The USTR website maintains that the TPP would lower the cost of medications by eliminating tariffs. However, it does not address patents on pharmaceutical products or the effect that these patents have on the price of medicine in Pacific Rim countries.

The U.S. Congress can only ratify or reject the deal, in its current state, because the deal has been “fast-tracked.” Even so, the Trans-Pacific Trade Partnership has not yet been ratified, so its specifications can be re-negotiated with participant countries. Doctors Without Borders encourages constituents to contact Congress members and the president to request that the deal is not ratified until its patent and intellectual property rules for pharmaceuticals are revised.

Madeline Reding

Photo: Flickr

AIDS Today: Where Has the Aid Gone for AIDS?
How dangerous is AIDS today?

While many wealthy nations have found ways to manage HIV, neither it nor AIDS had yet been eradicated.

Since the epidemic began in 1981, over 70 million people have been infected with the HIV virus, and upward of 35 million have succumbed to AIDS.

In 2015 alone, 1.1 million people died of AIDS or of an AIDS-related illness. Sub-Saharan Africa houses a majority of the AIDS infected population. One in every 25 adults is infected with the disease.

Sub-Saharan Africa accounts for nearly 70 percent of the worldwide infected population, while the other 30 percent are dispersed primarily throughout Western and Central Africa, Asia and Latin America.

Despite these substantial numbers, investments in HIV prevention research have decreased. Many donors were met with a slew of competing funding demands. Others no longer see the retrovirus as posing a current threat. Much of the world views HIV and AIDS as medical relics — diseases of a time long gone. Yet every day nearly 5,753 people are infected with HIV. That is about 240 people every hour.

HIV is transmitted from person-to-person through unprotected sexual intercourse, transmission of contaminated blood and from mother to child during birth or through breastfeeding. There is no cure for HIV, but the virus can be treated to almost a complete halt with antiretroviral therapy.

However, marginalized groups of people are not granted access to this therapy. As of December 2015, more than 60 percent of people living with HIV did not have access to antiretroviral therapy.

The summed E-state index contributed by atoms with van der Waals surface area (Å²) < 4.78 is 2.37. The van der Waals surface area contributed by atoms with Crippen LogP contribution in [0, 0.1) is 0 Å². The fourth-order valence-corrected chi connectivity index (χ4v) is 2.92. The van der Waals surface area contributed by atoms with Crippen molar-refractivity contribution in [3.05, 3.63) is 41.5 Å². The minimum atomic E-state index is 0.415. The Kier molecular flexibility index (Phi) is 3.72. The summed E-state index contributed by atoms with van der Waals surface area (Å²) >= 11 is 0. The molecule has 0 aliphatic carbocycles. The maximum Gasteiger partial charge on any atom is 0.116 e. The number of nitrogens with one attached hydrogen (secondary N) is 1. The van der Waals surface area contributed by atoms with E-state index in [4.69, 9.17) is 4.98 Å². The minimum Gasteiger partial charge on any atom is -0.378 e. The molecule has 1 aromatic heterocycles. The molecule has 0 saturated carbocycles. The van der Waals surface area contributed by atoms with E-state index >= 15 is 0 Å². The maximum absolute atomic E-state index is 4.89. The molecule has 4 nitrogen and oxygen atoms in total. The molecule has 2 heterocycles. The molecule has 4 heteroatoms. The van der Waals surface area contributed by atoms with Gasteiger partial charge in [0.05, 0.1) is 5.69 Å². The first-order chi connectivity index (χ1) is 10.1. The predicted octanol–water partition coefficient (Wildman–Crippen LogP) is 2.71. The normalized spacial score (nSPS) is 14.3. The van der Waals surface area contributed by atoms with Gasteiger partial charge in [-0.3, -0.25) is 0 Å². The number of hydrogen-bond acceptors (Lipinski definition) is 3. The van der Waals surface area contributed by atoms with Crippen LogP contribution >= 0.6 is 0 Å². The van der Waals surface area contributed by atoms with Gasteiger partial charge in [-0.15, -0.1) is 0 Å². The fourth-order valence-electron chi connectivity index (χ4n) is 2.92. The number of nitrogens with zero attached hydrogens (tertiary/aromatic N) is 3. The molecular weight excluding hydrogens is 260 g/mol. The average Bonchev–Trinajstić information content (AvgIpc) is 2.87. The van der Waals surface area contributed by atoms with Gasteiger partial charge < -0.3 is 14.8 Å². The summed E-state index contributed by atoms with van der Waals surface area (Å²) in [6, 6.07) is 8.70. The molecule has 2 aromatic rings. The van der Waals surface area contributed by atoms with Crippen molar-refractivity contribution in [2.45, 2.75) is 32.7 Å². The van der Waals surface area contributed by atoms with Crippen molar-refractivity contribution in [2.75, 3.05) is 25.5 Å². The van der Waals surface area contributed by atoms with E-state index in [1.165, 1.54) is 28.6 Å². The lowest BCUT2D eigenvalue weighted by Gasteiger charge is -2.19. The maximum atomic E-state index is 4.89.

For the first time since the beginning of the AIDS epidemic, scientists believe we are in reach of an entirely AIDS-free generation. Since 2000, the United Nation’s International Children’s Emergency Fund estimates that about 30 million new infections have been averted, eight million lives have been saved and 15 million people who would not otherwise have access are now receiving treatment.

The International AIDS Conference is a biennial meeting held for people working in fields actively related to the prevention of HIV. This year, nearly 18,000 delegates and 1,000 journalists showed up. Many of those in attendance were policymakers, people living with the disease and others committed to putting a stop to the epidemic. This year’s theme was “Access Equity Right Now.” It focused primarily on the ways in which the world can refocus global efforts on HIV/AIDS today and hopefully making treatment readily available to everyone.

But why should we stop there? With access to birth control and prenatal care, better sex education and sterile medical equipment, it is conceivable that we could live in a world that is entirely HIV-free — a world where AIDS really is history.

Kayla Provencher

Photo: Flickr

Cancer in Papua New Guinea
The vision of developing a digital technology to diagnose cancer in Papua New Guinea and compensate for the country’s shortage of pathologists recently became a reality at the Kumul GameChangers competition. The Kumul GameChangers initiative is designed to introduce creative entrepreneurial solutions to development challenges in Papua New Guinea. The initiative was implemented by the U.N. Development Program in association with the Kumul Foundation and supported by the Australian government.

Applicants to Kumul GameChangers must submit innovative enterprise ideas that exhibit financial stability, sustainability and the potential to mutually benefit customers and the businesses themselves. Ideas are also expected to identify a social or environmental problem and address it.